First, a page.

American Heritage® Dictionary of the English Language, Fourth Edition
- n. An act of self-mortification or devotion performed voluntarily to show sorrow for a sin or other wrongdoing.
- n. A sacrament in some Christian churches that includes contrition, confession to a priest, acceptance of punishment, and absolution. Also called reconciliation.
- v. To impose penance upon.
Century Dictionary and Cyclopedia
- n. Penitence; repentance. [Penance and do penance are generally used in the Douay version where the King James version has repentance and repent. They are also used by Wyclif in his translation.]
- n. Sorrow for sin shown by outward acts; self-punishment expressive of penitence or repentance; the suffering to which a person voluntarily subjects himself, as by fasting, flagellation, self-imposed tasks, etc., as an expression of penitence; the outward acts by which sorrow for sin is shown.
- n. Eccles., sorrow for sin shown by outward acts under authority and regulation of the church; contrition manifested by confession and satisfaction and entitling to absolution; hence, absolution ensuing upon contrition and confession with satisfaction or purpose of satisfaction. Absolution has been given on these terms since primitive times in the church, and this ancient institution was afterward formally recognized as a sacrament by the Roman Catholic, the Greek, and other churches. The sacrament of penance includes four parts; contrition, confession, satisfaction, and absolution. It is required that there should be a genuine and a supernatural contrition for the sin committed—that is, a sorrow produced by the influence of the Holy Spirit, coupled with a firm purpose of amendment; that the sin should be confessed fully and unreservedly to a priest; and that satisfaction be made for it by a voluntary submission to such penalty or discipline as the priest may require and by restitution to persons wronged; and absolution can be granted only on these conditions. It can be administered by no one who has not received priest's orders. Every member of the Roman Catholic Church is obliged at least once a year to confess to his parish priest and to do penance under his direction; he cannot partake of communion without previous absolution, but is not either before confession or during his penitential discipline regarded as under ecclesiastical censure, which is inflicted on the contumacious only.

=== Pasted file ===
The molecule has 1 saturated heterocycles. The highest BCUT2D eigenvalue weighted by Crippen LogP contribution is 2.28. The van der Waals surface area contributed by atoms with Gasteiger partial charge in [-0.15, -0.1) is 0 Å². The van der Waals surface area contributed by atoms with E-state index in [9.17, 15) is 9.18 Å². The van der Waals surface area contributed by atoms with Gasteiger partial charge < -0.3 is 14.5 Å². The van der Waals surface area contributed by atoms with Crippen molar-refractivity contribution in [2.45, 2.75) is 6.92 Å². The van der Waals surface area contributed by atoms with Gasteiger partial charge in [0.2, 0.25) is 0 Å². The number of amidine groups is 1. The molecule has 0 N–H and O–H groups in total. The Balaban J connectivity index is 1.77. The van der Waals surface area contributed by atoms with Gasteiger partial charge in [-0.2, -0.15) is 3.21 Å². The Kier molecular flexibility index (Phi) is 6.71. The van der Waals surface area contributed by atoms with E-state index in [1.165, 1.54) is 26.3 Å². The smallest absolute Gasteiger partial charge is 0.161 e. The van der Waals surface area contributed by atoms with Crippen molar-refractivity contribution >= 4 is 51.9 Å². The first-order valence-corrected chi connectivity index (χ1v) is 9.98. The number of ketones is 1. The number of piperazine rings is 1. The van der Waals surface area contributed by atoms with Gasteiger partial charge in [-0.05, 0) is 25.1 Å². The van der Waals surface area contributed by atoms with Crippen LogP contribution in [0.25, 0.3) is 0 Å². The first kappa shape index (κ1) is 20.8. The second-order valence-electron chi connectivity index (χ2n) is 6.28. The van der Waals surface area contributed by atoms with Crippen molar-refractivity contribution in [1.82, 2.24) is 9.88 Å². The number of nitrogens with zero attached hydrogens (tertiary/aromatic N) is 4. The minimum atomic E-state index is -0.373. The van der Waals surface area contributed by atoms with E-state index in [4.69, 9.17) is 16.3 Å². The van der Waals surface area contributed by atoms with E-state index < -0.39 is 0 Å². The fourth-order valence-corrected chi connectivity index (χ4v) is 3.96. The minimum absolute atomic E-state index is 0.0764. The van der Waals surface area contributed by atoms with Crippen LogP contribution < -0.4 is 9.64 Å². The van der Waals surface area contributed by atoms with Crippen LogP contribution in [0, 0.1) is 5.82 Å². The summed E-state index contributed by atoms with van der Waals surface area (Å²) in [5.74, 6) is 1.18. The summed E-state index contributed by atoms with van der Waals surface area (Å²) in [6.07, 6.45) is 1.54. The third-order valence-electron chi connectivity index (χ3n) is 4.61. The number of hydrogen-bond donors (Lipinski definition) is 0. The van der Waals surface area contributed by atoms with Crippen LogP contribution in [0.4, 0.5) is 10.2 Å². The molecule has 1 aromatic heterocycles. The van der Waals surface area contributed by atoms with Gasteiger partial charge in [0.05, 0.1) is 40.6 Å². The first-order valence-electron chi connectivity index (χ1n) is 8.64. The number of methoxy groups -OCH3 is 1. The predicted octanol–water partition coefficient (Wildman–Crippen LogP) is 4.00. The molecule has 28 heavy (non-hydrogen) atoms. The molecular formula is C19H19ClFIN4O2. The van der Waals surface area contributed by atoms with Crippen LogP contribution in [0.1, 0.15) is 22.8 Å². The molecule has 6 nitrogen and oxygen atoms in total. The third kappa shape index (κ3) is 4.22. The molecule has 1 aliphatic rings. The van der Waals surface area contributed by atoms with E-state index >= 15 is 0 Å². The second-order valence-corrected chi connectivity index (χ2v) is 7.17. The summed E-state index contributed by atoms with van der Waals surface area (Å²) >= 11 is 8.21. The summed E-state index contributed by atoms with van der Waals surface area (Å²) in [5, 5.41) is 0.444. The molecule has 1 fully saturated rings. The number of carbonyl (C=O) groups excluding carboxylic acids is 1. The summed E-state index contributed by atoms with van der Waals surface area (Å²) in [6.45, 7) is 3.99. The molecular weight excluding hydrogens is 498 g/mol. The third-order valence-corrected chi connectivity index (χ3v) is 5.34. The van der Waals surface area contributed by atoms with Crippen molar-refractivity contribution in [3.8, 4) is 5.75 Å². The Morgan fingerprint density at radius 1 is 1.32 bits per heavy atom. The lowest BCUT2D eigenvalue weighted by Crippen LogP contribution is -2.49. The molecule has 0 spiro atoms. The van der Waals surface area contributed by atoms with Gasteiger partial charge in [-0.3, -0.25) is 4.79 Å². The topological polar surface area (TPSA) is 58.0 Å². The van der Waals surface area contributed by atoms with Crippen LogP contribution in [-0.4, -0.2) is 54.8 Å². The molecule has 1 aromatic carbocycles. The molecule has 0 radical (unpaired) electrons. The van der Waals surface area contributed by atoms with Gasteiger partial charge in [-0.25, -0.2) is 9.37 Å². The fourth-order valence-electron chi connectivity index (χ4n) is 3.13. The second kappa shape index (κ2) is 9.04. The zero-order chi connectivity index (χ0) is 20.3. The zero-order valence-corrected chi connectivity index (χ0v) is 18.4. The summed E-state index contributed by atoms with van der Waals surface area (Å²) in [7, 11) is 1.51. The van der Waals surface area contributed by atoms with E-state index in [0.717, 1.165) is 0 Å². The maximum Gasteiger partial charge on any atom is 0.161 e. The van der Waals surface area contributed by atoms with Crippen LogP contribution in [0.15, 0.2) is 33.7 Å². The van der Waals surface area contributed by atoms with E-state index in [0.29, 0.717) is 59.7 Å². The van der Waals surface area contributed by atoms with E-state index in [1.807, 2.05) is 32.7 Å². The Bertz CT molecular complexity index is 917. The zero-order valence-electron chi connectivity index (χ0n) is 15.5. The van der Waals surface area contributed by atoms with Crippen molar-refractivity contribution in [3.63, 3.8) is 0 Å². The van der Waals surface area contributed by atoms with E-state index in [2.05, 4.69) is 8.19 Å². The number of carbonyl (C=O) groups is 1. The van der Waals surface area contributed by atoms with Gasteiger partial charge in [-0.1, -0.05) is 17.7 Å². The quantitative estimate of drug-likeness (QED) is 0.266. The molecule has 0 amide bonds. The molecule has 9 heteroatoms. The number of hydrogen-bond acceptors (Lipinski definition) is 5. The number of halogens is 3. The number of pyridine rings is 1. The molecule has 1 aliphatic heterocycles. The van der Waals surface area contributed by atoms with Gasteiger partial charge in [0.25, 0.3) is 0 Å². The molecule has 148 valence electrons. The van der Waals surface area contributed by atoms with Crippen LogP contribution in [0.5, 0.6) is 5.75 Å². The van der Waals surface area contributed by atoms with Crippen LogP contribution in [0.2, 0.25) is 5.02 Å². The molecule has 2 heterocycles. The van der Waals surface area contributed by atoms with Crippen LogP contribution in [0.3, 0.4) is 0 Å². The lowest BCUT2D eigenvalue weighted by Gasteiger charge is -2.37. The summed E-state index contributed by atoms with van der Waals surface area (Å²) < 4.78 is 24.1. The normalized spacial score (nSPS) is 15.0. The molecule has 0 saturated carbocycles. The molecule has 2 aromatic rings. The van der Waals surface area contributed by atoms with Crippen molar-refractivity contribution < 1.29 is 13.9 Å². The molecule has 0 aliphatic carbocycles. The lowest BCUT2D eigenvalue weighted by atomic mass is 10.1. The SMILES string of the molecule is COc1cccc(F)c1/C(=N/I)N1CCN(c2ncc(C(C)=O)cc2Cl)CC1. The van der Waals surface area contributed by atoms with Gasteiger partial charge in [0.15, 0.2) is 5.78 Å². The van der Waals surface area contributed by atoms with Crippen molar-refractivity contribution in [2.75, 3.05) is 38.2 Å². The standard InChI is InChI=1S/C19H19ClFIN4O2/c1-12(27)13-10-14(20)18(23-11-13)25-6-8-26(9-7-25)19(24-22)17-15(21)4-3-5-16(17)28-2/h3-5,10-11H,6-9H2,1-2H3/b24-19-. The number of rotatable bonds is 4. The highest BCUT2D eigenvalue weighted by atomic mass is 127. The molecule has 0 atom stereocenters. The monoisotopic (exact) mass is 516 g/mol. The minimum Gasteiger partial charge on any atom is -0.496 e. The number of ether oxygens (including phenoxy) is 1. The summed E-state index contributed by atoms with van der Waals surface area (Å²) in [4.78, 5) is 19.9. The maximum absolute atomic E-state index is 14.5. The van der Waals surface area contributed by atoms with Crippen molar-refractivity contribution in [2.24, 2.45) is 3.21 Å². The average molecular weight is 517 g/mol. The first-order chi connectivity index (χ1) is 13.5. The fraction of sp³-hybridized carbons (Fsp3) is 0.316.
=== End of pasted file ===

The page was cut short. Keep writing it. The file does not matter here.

- n. The penalty or discipline imposed by the priest in the above sacrament.
- n. Hence Any act of austerity or asceticism practised with a religious motive.
- n. Suffering; sorrow; misery.
- n. An instrument or means of self-punishment used by persons undergoing penance either inflicted or voluntary. Shirts of horsehair with the inner surface rough and bristling, garments of sackcloth worn next the skin, and iron belts are frequently mentioned. A more unusual form is a garment composed of links of iron similar to chain-mail, but with the ends of the wires turned up and sharpened on the inner side. See
- n. To show one's self repentant by submitting to the punishment of censure or suffering.
- To inflict penance upon; discipline by penance.
- n. A voluntary self-imposed punishment for a sinful act or wrongdoing. It may be intended to serve as reparation for the act.
- n. A sacrament in some Christian churches.
- v. To impose penance; to punish.
GNU Webster's 1913
- n. obsolete Repentance.
- n. obsolete Pain; sorrow; suffering.